“Houston, we’ve had a problem,” were the words of Apollo 13 astronaut Jim Lovell when an explosion crippled the spacecraft and threatened the lives of the crew. What started as a terror that threatened their lives and for days gripped the attention of the world became one of the great adventures of manned spaceflight, now 50 years ago this month.
Apollo 13 was to be the third attempt by NASA astronauts to land on the Moon. Apollo missions were manned by three astronauts taking off from Cape Canaveral, Florida. Once they reached the Moon, a lunar module would detach from a command module. The lunar module would reach the surface where two astronauts would then explore the surface, collect rock samples, and conduct experiments. The command module would orbit above, with the lunar module reattaching to the command module after taking off from the lunar surface. Once they returned to Earth, a re-entry capsule would detach from the command module for the descent through the atmosphere to a splashdown in the Pacific Ocean.
The three astronauts for the mission were: Jim Lovell, Fred Haise, and Jack Swigert. Lovell and Haise would be in the lunar module. Lovell was born in Cleveland, Ohio, in 1928 and graduated from the U. S. Naval Academy in 1954. He had previously flown in space twice before, including the Gemini 7 mission in 1965, which set a record of fourteen days in orbit. Haise was born in Mississippi in 1933 and completed a degree at the University of Oklahoma in 1959 before being selected as an astronaut in 1966. Astronaut Ken Mattingly was originally supposed to fly the command module, but NASA flight surgeons grounded him after he was exposed to German measles, replacing him with Swigert. Swigert was born in Denver, Colorado, in 1931. As a teenager, he saved money from a paper route to pay for flying lessons, gaining a pilots license at age 16. After he graduated from the University of Colorado, he joined the air force in 1953.
They launched on April 11, 1970. The astronauts had each spent more than 1,000 hours training for the mission, which had been delayed a month. Two days into the mission, NASA ground controllers noticed a malfunction and asked the crew to activate the stirring fans in the oxygen tanks of the service module within the command module. These tanks were the source of air and electricity for the command module. Investigators later determined that damaged wiring had short-circuited, igniting insulation, and causing an explosion.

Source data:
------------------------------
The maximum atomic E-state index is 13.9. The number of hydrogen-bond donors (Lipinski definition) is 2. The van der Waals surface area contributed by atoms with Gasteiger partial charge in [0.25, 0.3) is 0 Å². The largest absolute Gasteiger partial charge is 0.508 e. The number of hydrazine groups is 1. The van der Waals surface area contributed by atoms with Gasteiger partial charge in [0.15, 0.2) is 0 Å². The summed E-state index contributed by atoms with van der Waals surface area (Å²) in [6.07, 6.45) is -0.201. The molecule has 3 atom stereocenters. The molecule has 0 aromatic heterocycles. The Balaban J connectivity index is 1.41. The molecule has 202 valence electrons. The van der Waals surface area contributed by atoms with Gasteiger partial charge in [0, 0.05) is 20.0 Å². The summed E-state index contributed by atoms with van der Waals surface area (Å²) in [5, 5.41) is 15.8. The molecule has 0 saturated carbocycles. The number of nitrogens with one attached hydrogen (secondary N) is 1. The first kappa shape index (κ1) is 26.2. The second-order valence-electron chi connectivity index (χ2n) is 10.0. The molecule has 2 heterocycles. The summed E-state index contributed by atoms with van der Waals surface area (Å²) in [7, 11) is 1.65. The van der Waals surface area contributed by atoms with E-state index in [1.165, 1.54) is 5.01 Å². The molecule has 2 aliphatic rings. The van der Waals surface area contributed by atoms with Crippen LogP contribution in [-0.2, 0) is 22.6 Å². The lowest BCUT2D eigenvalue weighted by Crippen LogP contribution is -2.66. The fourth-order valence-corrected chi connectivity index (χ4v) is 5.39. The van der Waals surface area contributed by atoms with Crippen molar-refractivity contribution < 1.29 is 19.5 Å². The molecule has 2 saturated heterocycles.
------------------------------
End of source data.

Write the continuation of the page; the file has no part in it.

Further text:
NASA ground controllers quickly realized the danger of the situation and scrambled to save the lives of the astronauts. The astronauts had to shut down the command module and move into the lunar module to have enough air to survive. Instead of turning the craft around, NASA decided to let the momentum of the craft carry it to the Moon and slingshot back to Earth, which would take four days.
A team of ground controllers, scientists, and engineers from across the globe worked around the clock to work around the problems of the crippled capsule. Every second and every piece of equipment counted. For what everyone knew, no help could come rescue Apollo 13 – they had to rely on the information supplied from Earth. The smallest miscalculation could be fatal.
Temperatures plunged to 38 degrees inside the module, and the crew had to quickly improvise a device to filter out the building levels of carbon dioxide they were exhaling.
The final challenge was a 21-second engine thrust to put it back on course for a safe re-entry. Though ground controllers supplied all the numbers the crew needed, astronauts had to time the engine burn perfectly and angles themselves properly, using only the growing image of the Earth in a window. The maneuver was successful, and the crew splashed down safely on April 17.
In the process, what initially was a near disaster instead became one of the greatest feats of navigation in history. Apollo 13 astronauts conducted a successful moonshot – only the fifth time ever that had ever been completed with a manned crew – and completed a journey of more than 500,000 miles on an unpowered Apollo capsule using only a couple of small thrusters and line-of-sight navigation.
Lovell credited ground controllers with saving their lives. There would only be four more manned lunar missions, with the last conducted by the Apollo 17 astronauts in December 1972.
Haise piloted the experimental Space Shuttle Enterprise on its Approach and Landing Tests in 1977 before retiring from NASA in 1979 and is still a Texas resident. Swigert left NASA in 1977 and won election to the United States House of Representatives from Colorado shortly before his death from cancer in 1982. Lovell left NASA in 1973 and became a telecommunications executive in the Houston area as well as a popular speaker and author. A small crater on the far side of the Moon is named for him. His 1994 book on the mission, Lost Moon, was the basis of the popular 1995 film Apollo 13. Lovell can briefly be seen in a closing scene of the movie shaking the hand of actor Tom Hanks, who portrayed him.
To date, no astronaut has flown further from Earth than the Apollo 13 crew.